Tuesday, July 25, 2006


"Jerk" is a speciality from Jamaica in the Caribbean. The origin of this dish can be traced back to the original natives of the island, the Arawak indians who seem to have created it first. Then, later on, the Maroons or runaway slaves had also added their touch to the original recipe.

There are many different theories regarding the term "jerk" which has to do with the process of spicing and grilling the meat. Some say that the word comes from the Spanish "charqui" (term for jerked or dried meat) or from the jerking and poking of the meat with a sharp object, thus producing holes which were filled with the spice preparation...

Traditionally, "jerk" was made with pork, but nowadays chicken, fish, tofu and even vegetables are used. In fact, there is an infinite variation of recipes and everyone will claim that their's is the one and only, but the truth is that all of them can be called "genuine" as long as they integrate the three following ingredients: scotch bonnet peppers, allspice and thyme.

Although my recipe doesn't really list any of the above mentionned ingredients (maybe in the ketchup), I feel that it is nonetheless authentic as it was adapted from Könemann's dense and mammoth-like cookbook dedicated to the cuisine Caribbean "Culinaria - The Caribbean: A Discovery" (all of their recipes are supposed to be authentic)... Of course, if you feel like adding those three ingredients, then that's up to you!

~ The chicken legs marinading... ~

This "Caribbean Jerk Chicken" is a delicious sample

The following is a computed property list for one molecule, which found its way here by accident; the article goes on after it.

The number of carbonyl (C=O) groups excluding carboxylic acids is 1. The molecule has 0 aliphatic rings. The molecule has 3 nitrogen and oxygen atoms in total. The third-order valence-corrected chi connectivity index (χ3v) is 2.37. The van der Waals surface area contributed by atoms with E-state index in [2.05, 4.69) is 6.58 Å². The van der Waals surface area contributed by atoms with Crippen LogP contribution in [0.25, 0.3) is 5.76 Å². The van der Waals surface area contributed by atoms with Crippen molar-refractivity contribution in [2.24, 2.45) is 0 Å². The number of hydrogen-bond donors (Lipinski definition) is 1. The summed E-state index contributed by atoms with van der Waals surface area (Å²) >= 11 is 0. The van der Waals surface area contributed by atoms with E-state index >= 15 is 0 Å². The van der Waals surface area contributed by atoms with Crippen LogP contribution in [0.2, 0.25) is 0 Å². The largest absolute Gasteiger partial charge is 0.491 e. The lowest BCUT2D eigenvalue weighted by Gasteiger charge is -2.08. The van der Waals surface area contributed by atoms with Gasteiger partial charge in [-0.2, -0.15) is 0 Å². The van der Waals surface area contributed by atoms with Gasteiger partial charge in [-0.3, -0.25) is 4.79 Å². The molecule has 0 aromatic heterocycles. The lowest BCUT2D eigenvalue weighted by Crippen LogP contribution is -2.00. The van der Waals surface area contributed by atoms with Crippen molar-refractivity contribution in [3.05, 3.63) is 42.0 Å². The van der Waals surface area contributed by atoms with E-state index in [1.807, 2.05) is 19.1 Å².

of the flavors one can find in Jamaica. It is a spicy and perfectly perfumed sauce that brings tenderness to your meat. This dish is ideal for summer barbeques and will confer a holiday feeling to any of your meals or parties!

~Caribbean Jerk Chicken ~

2-4 Chicken legs or wings
1 White onion, finely chopped
A few chives, chopped
1 Clove garlic, crushed
1/4 Red chilli or 1/4 scotch bonnet pepper, seeded and finely chopped
1-2 Tbs Worcestershire sauce
1 Tbs Olive oil

Jerk sauce:
2 Medium white onions, chopped
4-5 Cloves garlic, chopped
4 Tbs Chopped fresh ginger
10 Tbs Ketchup
6oml Lime juice
2 Tbs Olive oil
1 Tbs Worcestershire sauce
1 Tsp Tamarind concentrate
1 Tbs Mild mustard
1/3 Tsp Ground allspice
1/4-1/2 Red chilli or 1/4-1/2 scotch bonnet pepper, seeded and chopped
60ml Rum
Salt, to taste

1. Process all the ingredients for the jerk sauce in a mixer until homogenously pureed. Set aside.
2. Mix together all the ingredients for the marinade.
3. Place the chicken legs/wings in the marinade and leave in the refrigerator for 1 hour.